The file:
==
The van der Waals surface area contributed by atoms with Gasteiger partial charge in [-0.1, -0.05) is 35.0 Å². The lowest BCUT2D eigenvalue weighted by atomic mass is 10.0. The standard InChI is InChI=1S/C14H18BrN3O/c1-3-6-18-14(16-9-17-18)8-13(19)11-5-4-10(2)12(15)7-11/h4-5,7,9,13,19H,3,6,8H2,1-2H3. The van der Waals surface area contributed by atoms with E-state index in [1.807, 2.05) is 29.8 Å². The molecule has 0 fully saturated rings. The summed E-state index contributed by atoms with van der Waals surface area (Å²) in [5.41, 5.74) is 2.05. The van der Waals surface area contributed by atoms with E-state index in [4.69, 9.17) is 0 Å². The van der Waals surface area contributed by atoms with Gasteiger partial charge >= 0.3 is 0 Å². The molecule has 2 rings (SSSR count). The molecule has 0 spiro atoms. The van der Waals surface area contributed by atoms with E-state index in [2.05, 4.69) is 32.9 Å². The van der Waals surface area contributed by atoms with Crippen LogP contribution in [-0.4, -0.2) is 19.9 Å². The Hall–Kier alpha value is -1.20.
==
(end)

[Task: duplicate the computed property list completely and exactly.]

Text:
The van der Waals surface area contributed by atoms with Gasteiger partial charge in [-0.1, -0.05) is 35.0 Å². The lowest BCUT2D eigenvalue weighted by atomic mass is 10.0. The standard InChI is InChI=1S/C14H18BrN3O/c1-3-6-18-14(16-9-17-18)8-13(19)11-5-4-10(2)12(15)7-11/h4-5,7,9,13,19H,3,6,8H2,1-2H3. The van der Waals surface area contributed by atoms with E-state index in [1.807, 2.05) is 29.8 Å². The molecule has 0 fully saturated rings. The summed E-state index contributed by atoms with van der Waals surface area (Å²) in [5.41, 5.74) is 2.05. The van der Waals surface area contributed by atoms with E-state index in [4.69, 9.17) is 0 Å². The van der Waals surface area contributed by atoms with Gasteiger partial charge >= 0.3 is 0 Å². The molecule has 2 rings (SSSR count). The molecule has 0 spiro atoms. The van der Waals surface area contributed by atoms with E-state index in [2.05, 4.69) is 32.9 Å². The van der Waals surface area contributed by atoms with Crippen LogP contribution in [-0.4, -0.2) is 19.9 Å². The Hall–Kier alpha value is -1.20.